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‘The Chronicles of Narnia’ and the Power of Learning from the Past

Ever since I first read The Lion, the Witch and the Wardrobe, I have been enthralled with the brilliance of C.S. Lewis’ books for children. So, I was surprised when I first read John Milton’s Paradise Lost and stumbled across a few lines that were very familiar:

His visage drawn he felt to sharp and spare,
His arms clung to his ribs, his legs entwining
Each other, till supplanted down he fell
A monstrous serpent on his belly prone

If you have read The Silver Chair from The Chronicles of Narnia, this passage might ring a bell for you as well. When the Queen of the Underland fails in her attempt to enchant Rilian, Eustace, Jill, and Puddleglum, she loses her pleasant demeanor and transforms into a serpent:

Her arms appeared to be fastened to her sides. Her legs were intertwined with each other, and her feet had disappeared. The long green train of her skirt thickened and grew solid, and seemed to be all one piece with the writhing green pillar of her interlocked legs. And that writhing green pillar was curving and swaying as if it had no joints, or else were all joints. Her head was thrown far back and while her nose grew longer and longer, every other part of her face seemed to disappear.

Milton’s influence on Lewis is striking through these passages. In fact, Lewis had such an appreciation for Milton’s work that he wrote “A Preface to Paradise Lost” to help readers better understand the poem. In Lewis’ view, “M[ilton]’s great success [in Paradise Lost] lies in practicing the credal affirmation without losing the quality of myth.” In other words, Milton created a beautiful and seamless blend of art and Christian belief in his story. Many readers would agree that Lewis achieved the same effect in The Chronicles of Narnia.

This respect Lewis has for Milton presents a frequently ignored fact to us today: Paying attention to the wisdom of those who have gone before us strengthens our ingenuity and helps us evaluate our present culture. Our culture today is diseased with a disregard for history. Frequently, people in the past are seen as being backward, bigoted, and ignorant. With all of our enlightened modern philosophies, scientific knowledge, and advanced technology, we are above anything that previous ages could teach us. Or maybe not.

Lewis, an adherent-turned-critic of “chronological snobbery” wrote:

Our own age is also ‘a period,’ and certainly has, like all periods, its own characteristic illusions. They are likeliest to lurk in those widespread assumptions which are so ingrained in the age that no one dares to attack or feels it necessary to defend them.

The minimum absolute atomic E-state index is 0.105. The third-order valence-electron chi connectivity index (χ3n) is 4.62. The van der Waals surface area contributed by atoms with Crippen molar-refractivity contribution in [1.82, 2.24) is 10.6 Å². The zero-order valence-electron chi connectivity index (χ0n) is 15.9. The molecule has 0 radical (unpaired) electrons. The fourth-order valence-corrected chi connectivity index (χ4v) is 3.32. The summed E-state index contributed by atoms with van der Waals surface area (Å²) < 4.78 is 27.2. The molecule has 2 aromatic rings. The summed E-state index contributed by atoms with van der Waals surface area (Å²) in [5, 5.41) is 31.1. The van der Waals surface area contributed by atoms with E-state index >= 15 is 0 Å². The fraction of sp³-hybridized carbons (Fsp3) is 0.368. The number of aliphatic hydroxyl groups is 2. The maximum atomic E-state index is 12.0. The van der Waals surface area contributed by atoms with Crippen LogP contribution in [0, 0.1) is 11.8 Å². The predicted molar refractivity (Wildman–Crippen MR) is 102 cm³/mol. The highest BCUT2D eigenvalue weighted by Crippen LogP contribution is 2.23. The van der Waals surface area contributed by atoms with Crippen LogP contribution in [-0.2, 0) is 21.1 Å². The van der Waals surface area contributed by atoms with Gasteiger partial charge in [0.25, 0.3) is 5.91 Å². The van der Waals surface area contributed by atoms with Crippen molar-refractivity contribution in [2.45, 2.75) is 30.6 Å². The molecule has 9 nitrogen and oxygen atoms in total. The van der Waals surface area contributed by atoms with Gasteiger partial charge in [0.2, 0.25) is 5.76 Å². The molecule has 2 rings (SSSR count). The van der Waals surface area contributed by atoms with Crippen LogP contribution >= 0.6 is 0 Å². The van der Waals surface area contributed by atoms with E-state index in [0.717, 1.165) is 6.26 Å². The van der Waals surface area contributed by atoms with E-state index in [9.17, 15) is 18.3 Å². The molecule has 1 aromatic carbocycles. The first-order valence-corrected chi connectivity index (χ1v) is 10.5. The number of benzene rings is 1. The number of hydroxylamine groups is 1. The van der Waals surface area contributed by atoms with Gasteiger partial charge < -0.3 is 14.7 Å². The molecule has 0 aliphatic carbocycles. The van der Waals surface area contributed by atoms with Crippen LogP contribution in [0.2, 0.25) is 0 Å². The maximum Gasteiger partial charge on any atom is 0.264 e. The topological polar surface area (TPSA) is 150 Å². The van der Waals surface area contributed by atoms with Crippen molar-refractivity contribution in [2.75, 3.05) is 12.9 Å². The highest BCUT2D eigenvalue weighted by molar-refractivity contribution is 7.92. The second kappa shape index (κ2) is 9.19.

According to Lewis, the way for us to see beyond the limited perspective of our own culture is to seek out and learn from the past.

This was a conviction that Lewis took to heart. So much so, in fact, that he recommended reading an old book after every new one. As is evidenced in his writing, Lewis read broadly and thought deeply about many old books, including Milton’s Paradise Lost.

Paradise Lost is a beautiful narrative poem on the fall of humanity in the Garden of Eden. Since he was the chair of medieval and Renaissance literature at Cambridge (and an avid reader), it is no surprise that Lewis was influenced by Milton’s poem. Multiple different stories, mythologies, and concepts—many of them ancient—are woven seamlessly into Narnia. Lewis’ study of past works deepened his art, philosophy, and theology, making his books fresh and informed for a modern audience.

For instance, the character of Satan in Paradise Lost seems to reappear in both Jadis and the Queen of the Underland. The scene where Aslan creates the Narnian creatures out of the ground in The Magician’s Nephew also comes almost directly from the pages of Paradise Lost. Even Jadis’ method of tempting Digory to eat the apple in The Magician’s Nephew mirrors that of the Miltonic Satan when tempting Eve.

Milton is still one of the giants of English literature today. His work has impacted many books, not just The Chronicles of Narnia. And just as Lewis learned from Milton, we too can find the value that comes from learning from the great minds of the past.

If we do not learn from previous ages, not only will we lack the skills we could have gained by studying masterpieces, but we also limit ourselves to our current time’s way of thinking. Recognizing those who have done work well in the past helps us continue to create work that is well-rounded and informed in the present. It also enables us to recognize the fleeting ideas and fads of the day and focus on that which lasts.

In a world full of so much noise, blind pride, and unfounded assertations, isn’t it time for us to follow Lewis’ example and reach for the work of the ancients as we evaluate the present?

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